Our last dish was the 鱼香肉丝 (Shredded Pork w/ Chili & Garlic Sauce), which was also sweeter than it should be due to the garlic sauce. The shredded pork was quite tender but not exactly fat. I liked the celery and peppers in there but my favourite part was the black wood ear. It soaked up the sweet sauce that was slightly savoury and spicy. It could use more spiciness but I have to say, I loved the sweetness of the dish. It came piping hot and everything was cooked to perfection. Without the spice, it perhaps was not the most authentic, but I loved it. Or maybe this was authentic and the ones I have had in the past were not, since it is technically made with garlic sauce.
The dishes each came with a side of 汤 (Soup). This one was just a plain soup made with tea tree mushrooms, which were chewy. The soup was refreshing and flavourful, offering a nice balance with all the spiciness.
The three entrées also came with rice, as well as a side vegetable dish from the warmer where they keep the ready-made stuff for combo meals. We got 炝炒土豆丝 (Spicy Shredded Potato),口水鸡 (Szechuan Style Spicy Chicken), and a cold side dish of pork tongue and marinated cucumbers. The potatoes in the 炝炒土豆丝 (Spicy Shredded Potato) were still crunchy to match the peppers but I have never been a fan of this dish. It could also have used more heat. The chicken in the 口水鸡 (Szechuan Style Spicy Chicken) were extremely tender and succulent, soaking up the spicy flavour and were actually quite tasty. I loved the pork tongue slices that were flavourful and tender yet chewy. The texture was amazing, like the most tender meat but a little tougher. The cucumbers were slightly sweet and quite refreshing.
Szechuan Cuisine is shaping up to be a great place for fast, authentic, and cheap Sichuan food. Conveniently located, I am sure it will draw crowds of spice-loving Chinese diners – there is never a shortage of them in an Asian-dominating city like Richmond. I would love to try a few more dishes and ask them to make them even spicier!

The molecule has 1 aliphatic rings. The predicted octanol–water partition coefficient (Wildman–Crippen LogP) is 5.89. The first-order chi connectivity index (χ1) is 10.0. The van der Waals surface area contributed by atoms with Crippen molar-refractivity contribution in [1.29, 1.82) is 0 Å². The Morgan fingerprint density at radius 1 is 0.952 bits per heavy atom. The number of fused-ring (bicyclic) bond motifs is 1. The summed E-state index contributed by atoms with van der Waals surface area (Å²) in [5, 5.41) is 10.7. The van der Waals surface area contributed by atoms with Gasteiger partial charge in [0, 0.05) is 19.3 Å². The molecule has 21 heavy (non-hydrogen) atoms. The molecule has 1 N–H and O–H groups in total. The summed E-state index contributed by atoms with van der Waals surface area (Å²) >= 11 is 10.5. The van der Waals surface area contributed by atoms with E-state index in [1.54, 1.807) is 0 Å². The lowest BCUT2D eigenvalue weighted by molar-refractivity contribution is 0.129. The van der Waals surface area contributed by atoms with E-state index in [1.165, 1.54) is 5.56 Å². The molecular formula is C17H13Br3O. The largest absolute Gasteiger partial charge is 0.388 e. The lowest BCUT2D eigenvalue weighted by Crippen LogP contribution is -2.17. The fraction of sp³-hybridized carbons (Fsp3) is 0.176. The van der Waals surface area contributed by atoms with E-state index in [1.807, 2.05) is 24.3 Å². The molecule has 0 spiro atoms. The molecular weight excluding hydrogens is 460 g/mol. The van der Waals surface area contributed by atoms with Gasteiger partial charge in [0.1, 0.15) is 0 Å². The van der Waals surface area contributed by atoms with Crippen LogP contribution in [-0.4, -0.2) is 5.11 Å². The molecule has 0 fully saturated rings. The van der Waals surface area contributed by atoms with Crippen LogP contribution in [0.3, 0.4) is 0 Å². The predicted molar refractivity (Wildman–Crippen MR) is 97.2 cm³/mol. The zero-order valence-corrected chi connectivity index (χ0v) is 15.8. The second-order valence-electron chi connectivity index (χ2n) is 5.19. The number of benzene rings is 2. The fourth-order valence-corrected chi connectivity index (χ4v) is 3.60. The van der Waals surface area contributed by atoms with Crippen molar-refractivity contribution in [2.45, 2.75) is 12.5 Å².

August 26, 2012
大统华面包坊 – T&T Bakery, Richmond BC
菠萝红豆包-港式 (Red Bean Pineapple Bun (HK))
榨菜肉松包 (Preserved Mustard & Dried Pork Bun)
蒜蓉肠仔包 (Garlic Sausage Bun)
全麦香肠包 (Sausage Wheat Bun)
提子条 (Raisin Twist)
菠萝牛角包 (Pineapple Croissant)
One final time getting a bag of mix-and-match buns from T&T Bakery this summer. Actually, Mom got it and I was not there to pick out what I want but she knows. I love it when the bags have mostly what we like and what we have not tried. All in all, buns make me a happy girl.
The 菠萝红豆包-港式 (Red Bean Pineapple Bun (HK)) is one of my all time favourites, regardless of where I get it from. T&T Bakery just makes the best I have ever had. The pineapple crust topping is crumbly yet not very dry. The bread is slightly sweetened, moist, soft, and even quite sticky on the sides where it touches the paper cup. I love sweet and chewy bread too much! The red bean paste filling was also delicious; some beans were blended into the paste so that they still have their original shape and gave it a contrasting texture though they were almost mushy when bitten into. It was a dense but very good quality filling. The whole bun was jut varying levels of sweetness, which is just perfect for me!